Father John J. Mueller, S.j., professor of historical and systematic theology at St. Louis University, began the workshop with a meditation on the following poem:
To live with the Spirit, by Jessica Powers (1905-1988)
To live with the Spirit of God is to be a listener.
It is to keep the vigil of mystery
earthiness and still.
One learns to catch the stirring of the Spirit
strange as the wind's will.
The soul that walks where the Spirit blows
Turns like a wandering weather-vane toward love
It may lament like job or here ya
Echo the wounded hart, the mateless dove
It may rejoicer in spaciousness of meadow
That emulates the freedom of the sky.
Always it walks in waylessness, unknowing;
It has cast down forever from its hand
The compass of the whither and the why.
To live with the Spirit of God is to be a lover.
It is becoming love, and like to Him
Toward whom we strain with metaphors of features:
Fire-sweep and water-rush and the wind's whim.
The soul is all activity, all silence;
And though it surges Godward to its goal,
It holds, as moving earth holds sleeping noonday,
The peace that is the listening of the soul.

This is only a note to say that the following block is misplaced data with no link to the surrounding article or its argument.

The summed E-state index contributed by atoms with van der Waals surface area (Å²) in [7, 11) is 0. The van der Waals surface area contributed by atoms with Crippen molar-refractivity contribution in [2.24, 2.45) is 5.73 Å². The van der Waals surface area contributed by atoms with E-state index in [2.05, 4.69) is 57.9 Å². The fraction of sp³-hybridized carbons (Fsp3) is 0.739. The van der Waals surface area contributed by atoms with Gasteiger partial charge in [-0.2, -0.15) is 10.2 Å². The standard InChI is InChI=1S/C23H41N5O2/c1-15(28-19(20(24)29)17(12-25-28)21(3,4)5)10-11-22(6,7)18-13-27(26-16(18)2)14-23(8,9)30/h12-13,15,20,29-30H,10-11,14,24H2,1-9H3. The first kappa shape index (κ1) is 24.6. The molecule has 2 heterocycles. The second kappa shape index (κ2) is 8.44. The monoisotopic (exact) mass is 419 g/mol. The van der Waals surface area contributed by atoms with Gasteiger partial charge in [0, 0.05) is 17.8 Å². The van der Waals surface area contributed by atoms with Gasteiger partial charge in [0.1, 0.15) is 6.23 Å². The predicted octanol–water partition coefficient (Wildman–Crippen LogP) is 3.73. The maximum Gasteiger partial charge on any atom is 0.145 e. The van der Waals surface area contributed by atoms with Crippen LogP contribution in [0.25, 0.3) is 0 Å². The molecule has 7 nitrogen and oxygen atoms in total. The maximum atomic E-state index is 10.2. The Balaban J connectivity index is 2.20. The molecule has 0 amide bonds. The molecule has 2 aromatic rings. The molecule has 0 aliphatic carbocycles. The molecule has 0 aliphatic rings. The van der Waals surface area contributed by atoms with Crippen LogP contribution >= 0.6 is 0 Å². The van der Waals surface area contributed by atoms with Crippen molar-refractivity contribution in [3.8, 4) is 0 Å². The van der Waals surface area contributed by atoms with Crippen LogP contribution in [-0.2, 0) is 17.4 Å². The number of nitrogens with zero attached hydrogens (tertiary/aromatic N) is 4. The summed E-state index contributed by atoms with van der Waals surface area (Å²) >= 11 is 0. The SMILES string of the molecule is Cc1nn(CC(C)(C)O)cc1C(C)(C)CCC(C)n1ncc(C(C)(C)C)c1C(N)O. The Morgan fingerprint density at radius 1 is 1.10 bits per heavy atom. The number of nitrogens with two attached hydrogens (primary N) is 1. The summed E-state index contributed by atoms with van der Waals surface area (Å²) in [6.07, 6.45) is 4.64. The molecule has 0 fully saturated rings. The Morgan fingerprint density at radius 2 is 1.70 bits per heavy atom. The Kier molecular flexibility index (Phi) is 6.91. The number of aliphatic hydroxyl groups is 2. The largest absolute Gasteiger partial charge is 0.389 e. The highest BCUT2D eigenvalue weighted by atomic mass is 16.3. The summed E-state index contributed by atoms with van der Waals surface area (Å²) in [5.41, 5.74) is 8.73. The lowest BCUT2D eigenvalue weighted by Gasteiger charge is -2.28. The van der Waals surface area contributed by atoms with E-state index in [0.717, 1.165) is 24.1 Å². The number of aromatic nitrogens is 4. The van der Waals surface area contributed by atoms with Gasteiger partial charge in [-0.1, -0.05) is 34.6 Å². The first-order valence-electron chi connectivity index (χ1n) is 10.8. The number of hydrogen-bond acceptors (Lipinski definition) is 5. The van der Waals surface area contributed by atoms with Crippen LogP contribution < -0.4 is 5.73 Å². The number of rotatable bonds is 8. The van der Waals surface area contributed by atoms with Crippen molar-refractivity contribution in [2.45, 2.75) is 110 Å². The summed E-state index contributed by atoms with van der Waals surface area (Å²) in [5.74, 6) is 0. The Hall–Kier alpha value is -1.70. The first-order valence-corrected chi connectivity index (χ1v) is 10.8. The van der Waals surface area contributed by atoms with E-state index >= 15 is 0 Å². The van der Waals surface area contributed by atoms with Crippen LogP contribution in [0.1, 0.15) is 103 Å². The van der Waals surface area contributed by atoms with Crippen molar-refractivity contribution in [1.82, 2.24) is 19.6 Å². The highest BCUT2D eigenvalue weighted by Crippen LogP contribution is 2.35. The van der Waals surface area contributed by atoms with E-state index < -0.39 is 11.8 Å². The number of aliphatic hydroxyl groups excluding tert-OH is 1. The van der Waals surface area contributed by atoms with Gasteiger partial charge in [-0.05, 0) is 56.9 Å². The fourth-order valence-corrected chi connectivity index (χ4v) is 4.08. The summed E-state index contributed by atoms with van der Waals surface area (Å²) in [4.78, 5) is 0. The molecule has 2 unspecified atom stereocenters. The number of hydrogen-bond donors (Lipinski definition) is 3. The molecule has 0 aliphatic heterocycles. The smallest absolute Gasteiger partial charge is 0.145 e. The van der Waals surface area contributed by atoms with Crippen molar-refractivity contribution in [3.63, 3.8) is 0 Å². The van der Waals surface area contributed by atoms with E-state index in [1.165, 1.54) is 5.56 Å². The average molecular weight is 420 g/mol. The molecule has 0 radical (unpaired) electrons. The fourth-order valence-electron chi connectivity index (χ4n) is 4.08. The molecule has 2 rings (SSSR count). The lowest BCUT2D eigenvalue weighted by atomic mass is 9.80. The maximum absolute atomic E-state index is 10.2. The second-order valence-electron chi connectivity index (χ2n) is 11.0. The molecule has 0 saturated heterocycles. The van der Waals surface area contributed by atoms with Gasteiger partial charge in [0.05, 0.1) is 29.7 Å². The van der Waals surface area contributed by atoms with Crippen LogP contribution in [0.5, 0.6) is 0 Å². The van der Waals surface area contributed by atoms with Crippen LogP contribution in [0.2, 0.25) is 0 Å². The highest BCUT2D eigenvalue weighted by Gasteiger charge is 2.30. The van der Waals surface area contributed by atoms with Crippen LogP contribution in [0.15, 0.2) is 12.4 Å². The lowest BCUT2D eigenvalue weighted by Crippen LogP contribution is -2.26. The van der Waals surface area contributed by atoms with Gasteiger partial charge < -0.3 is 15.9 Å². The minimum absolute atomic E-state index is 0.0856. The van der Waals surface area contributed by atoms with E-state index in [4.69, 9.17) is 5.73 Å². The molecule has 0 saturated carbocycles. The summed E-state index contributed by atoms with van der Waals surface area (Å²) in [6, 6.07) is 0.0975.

Jesuits and Maryknollers share a common goal of trying to discover God in our world.
Something forgotten in our time: the world of Jesus was dominated by the empire. It permeates the gospels and Paul's writings.
We will see that the social justice component in the Church can be traced back to the teachings of Jesus.
The life of Jesus comes into a different focus since we have imposed our post-Enlightenment understanding.
They had no problem with one simple concept: politics, economics and religion were all one.
In those days, a new emperor meant good news. As the son of God, Lord and Savior, he ushered in a new age. His coming established a kingdom of justice and prosperity, peace and security to all nations. He therefore deserved obedience and loyalty, thanks and worship.
All these attributes were later appropriated by Christians to announce a counter-kingdom inaugurated by Christ. They had no doctrinal theology but by using these terms they set themselves up as rivals to Rome's absolute power.
Sources of Rome's power: military, economic, political and ideological. They were not into nation- building but province-building. Roads and infrastructure in the colonies was an integral part of the military, along with suppressing rebellion.
These roads in turn developed local economies. Roman currency dominated. They built economies that would flow into Roman coffers. An elite aristocracy held sway. Roman imperial secular "theology" explained and sustained the internal power structure so the people accepted, believed and supported it.
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